2019 was a rough year for ridesharing stocks.

Though Lyft (NASDAQ:LYFT) and Uber (NYSE:UBER) both made big splashes on the public market with their IPOs last spring, the two ride-hailing stocks are down significantly from their debuts, falling 40% and 34% respectively, as the chart below shows.

LYFT Chart

LYFT data by YCharts

Considering last year's troubles, investors may be hopeful for a comeback, but there are a number of reasons to be skeptical of a recovery in the industry. Let's take a look.

A young man with his hand out to hail a car

Image source: Getty Images.

1. The regulatory environment isn't getting any better

Red tape continues to abound in the industry as operators like Lyft and Uber have often run afoul of local regulations and upset both bureaucrats and their own drivers.

In California, AB5 just became law, making it difficult for companies like Uber and Lyft to classify its drivers as independent contractors rather than employees. Both companies have promised to fight the law, along with peers like DoorDash, Instacart, and Postmates.  

A number of airports, including Los Angeles, Phoenix, and Boston, have effectively ended curbside pickup for ride-hailing apps, making a key use case much less convenient. In New York City, the country's biggest ridesharing market, the two companies have faced a number of incremental restrictions, including a cap on licenses, a minimum driver wage, and an attempt to limit cruising time when a driver does not have a passenger.  

Outside of North America, where only Uber operates, the company also lost its license to operate in London for the second time last November.

Though these regulations haven't stopped users from catching an app-based ride, they show that in a number of markets, Uber and Lyft are only facing more challenges, which stand in the way to greater growth.

2. The financials are still ugly

Uber and Lyft received cheers from investors when both companies said they would be profitable on an Adjusted EBITDA by the end of 2021. While those statements helped reassure investors that the companies see an end to the pools of red ink they've accumulated thus far, Uber and Lyft now need to execute on those goals while maintaining a high growth rate. That won't be so easy. It's also worth remembering that an Adjusted EBITDA profit is a long way from a generally accepted accounting principles (GAAP) profit. 

Lyft, for example, took a solid step toward profitability in its third quarter, but that came as the company cut back on sales and marketing expenses, including coupons and promotions for rides, which could affect its growth over the coming quarters. New rider growth also slowed measurably in the third quarter.

The ridesharing market is maturing and the growth rate for both companies should gradually decline. If the "price war" between the two companies begins to ease, that could help their bottom lines. But it could also result in lower top-line growth at the same time as customers look toward other options, including conventional taxis, other ridesharing apps, and their own vehicles.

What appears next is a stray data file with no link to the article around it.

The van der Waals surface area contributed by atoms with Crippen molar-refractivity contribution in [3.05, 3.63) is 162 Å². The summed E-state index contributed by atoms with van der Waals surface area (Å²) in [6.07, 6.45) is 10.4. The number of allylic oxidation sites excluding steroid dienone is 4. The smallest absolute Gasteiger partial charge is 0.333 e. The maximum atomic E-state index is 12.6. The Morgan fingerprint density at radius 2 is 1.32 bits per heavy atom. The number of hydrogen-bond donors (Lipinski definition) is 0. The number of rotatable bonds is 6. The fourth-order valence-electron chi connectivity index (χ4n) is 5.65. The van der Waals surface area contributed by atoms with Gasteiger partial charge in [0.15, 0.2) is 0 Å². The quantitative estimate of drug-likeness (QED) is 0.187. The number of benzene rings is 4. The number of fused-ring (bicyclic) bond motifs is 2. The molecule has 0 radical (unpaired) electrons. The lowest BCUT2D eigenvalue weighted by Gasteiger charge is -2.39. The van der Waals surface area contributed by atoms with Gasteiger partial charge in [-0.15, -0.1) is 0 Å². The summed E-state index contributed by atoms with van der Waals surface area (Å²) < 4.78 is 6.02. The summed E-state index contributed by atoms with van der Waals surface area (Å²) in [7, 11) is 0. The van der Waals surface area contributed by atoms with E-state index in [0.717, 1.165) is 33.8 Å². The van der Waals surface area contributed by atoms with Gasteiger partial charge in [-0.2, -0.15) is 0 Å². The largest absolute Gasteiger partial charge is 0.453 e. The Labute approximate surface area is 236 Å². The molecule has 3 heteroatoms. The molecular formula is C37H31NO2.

Given their deep losses, the valuations of both stocks remain elevated, adding pressure to the stocks.

3. Investor sentiment is changing

The collapse of the WeWork IPO helped usher in a new era for cash-burning IPO stocks. Investors have grown impatient with companies that are losing hundreds of millions of dollars annually, or even billions, and have no clear path to profitability. Like WeWork, Uber also raised billions of dollars from Softbank and typifies this kind of company, whose Amazon-like ambitions have helped it raise capital but don't match the reality on the ground.

In the food delivery industry where Uber competes, we've seen Grubhub shares collapse largely because of the effect of Softbank-fueled competition in a market with few barriers to entry. Grubhub's profits have evaporated as rivals like Uber Eats and DoorDash have spent heavily on marketing. The dynamics of the ridehailing industry may turn out to be similar, as steep competition between Uber and Lyft will mean slim profit margins, if any.

Though ridesharing apps overall have changed the transportation industry forever, the businesses themselves exhibit few of the qualities needed to generate long-term profits and a competitive advantage. After the WeWork debacle, investors seem to be becoming attuned to that fact, which will make it even harder for Uber and Lyft to recover their losses in 2019.

Though the stocks may look cheap following last year's slide, at this point the risks still outweigh the benefits for both Uber and Lyft stock.

This article represents the opinion of the writer, who may disagree with the “official” recommendation position of a Motley Fool premium advisory service. We’re motley! Questioning an investing thesis -- even one of our own -- helps us all think critically about investing and make decisions that help us become smarter, happier, and richer.